For the past decade, Americans have seen double-digit health insurance premium increases. From 2000 to 2010, premiums rose 114 percent and nothing suggests that the quality of insurance coverage improved. In many cases, insurance companies had free reign and weren’t held accountable when they attempted to raise rates on consumers. Only 26 states and the District of Columbia can reject premium increases that are excessive or unjustified, and many of these states lack the resources to use this authority to protect consumers.
That’s beginning to change. Here’s how:
First, the Affordable Care Act gives states $250 million to enhance their rate review procedures so they can better protect consumers and stop unreasonable premium hikes from taking effect. 46 states and the District of Columbia have already received a share of these resources and they’re using the new funds to make more information about premiums available to the public and get the authority they need to oversee the insurance marketplace and protect consumers.
Second, the Affordable Care Act brings new transparency to the health insurance market by requiring insurance companies to publicly justify any unreasonable premium increases. Under the new rules, if an insurance company proposes to raise rates by 10% or more, they must publicly disclose on their own, as well as HHS’ website the justification for the increase. The appropriate state insurance commissioner or, if a State does not have an effective rate review process, HHS, will then review the insurance company’s justification to determine whether or not the increase is justified. In some states like, Washington and Maine, all new insurance premium rates, regardless of whether they are below 10% need to be approved by the state insurance commissioner’s office ahead of time, and will continue to be reviewed moving forward.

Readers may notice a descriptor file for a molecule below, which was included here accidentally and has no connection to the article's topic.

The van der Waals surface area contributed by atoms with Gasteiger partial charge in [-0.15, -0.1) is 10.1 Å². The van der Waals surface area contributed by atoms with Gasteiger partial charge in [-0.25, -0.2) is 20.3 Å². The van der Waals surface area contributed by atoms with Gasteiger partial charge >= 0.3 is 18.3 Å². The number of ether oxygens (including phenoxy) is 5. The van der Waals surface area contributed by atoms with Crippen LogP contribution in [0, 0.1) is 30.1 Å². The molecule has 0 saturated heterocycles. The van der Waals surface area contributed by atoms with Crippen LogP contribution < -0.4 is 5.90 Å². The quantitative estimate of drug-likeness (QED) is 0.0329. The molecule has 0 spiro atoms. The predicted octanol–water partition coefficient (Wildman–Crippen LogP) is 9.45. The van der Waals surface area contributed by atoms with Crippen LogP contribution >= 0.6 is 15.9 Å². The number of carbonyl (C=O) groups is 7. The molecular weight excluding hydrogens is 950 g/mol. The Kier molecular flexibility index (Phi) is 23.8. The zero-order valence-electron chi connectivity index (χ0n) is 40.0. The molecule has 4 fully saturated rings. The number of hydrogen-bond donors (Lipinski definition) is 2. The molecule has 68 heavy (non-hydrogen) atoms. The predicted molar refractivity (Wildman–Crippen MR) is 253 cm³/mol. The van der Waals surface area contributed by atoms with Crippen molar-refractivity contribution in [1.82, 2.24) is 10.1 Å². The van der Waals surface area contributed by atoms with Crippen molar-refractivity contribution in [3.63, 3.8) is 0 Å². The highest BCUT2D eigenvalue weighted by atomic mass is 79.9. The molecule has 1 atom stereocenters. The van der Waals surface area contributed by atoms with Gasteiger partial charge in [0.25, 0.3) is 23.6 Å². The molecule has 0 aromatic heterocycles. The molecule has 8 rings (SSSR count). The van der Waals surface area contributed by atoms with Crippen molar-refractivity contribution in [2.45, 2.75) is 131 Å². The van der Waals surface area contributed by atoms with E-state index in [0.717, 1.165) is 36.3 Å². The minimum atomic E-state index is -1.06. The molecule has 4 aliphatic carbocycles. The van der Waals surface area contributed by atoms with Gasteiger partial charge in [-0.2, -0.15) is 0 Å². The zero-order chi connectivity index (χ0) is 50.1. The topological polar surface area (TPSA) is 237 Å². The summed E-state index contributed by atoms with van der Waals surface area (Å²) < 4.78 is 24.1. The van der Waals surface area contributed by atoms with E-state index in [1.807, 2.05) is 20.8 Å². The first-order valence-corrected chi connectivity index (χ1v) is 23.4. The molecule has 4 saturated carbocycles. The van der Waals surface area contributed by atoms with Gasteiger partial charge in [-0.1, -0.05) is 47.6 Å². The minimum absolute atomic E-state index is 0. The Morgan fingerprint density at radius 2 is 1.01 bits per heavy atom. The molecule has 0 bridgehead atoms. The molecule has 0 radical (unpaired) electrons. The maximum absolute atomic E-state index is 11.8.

Shining a bright light on health insurance premium increases and conducting aggressive rate review will help control costs for American families. And we know rate review works. States like Washington and Maine have strong review laws that have been effective at protecting their residents from out-of-control premium increases. And just recently, Connecticut regulators recently rejected a proposed 20 percent rate increase that would have impacted 48,000 consumers after their review found that such an increase was unjustified and excessive.
Health and Human Services Secretary Kathleen Sebelius has recorded a new White House White Board video to explain just how this new rule works, and how rate review helps states review and crack down on unjustified premium hikes and protect consumers:
Stephanie Cutter is Assistant to the President for Special Projects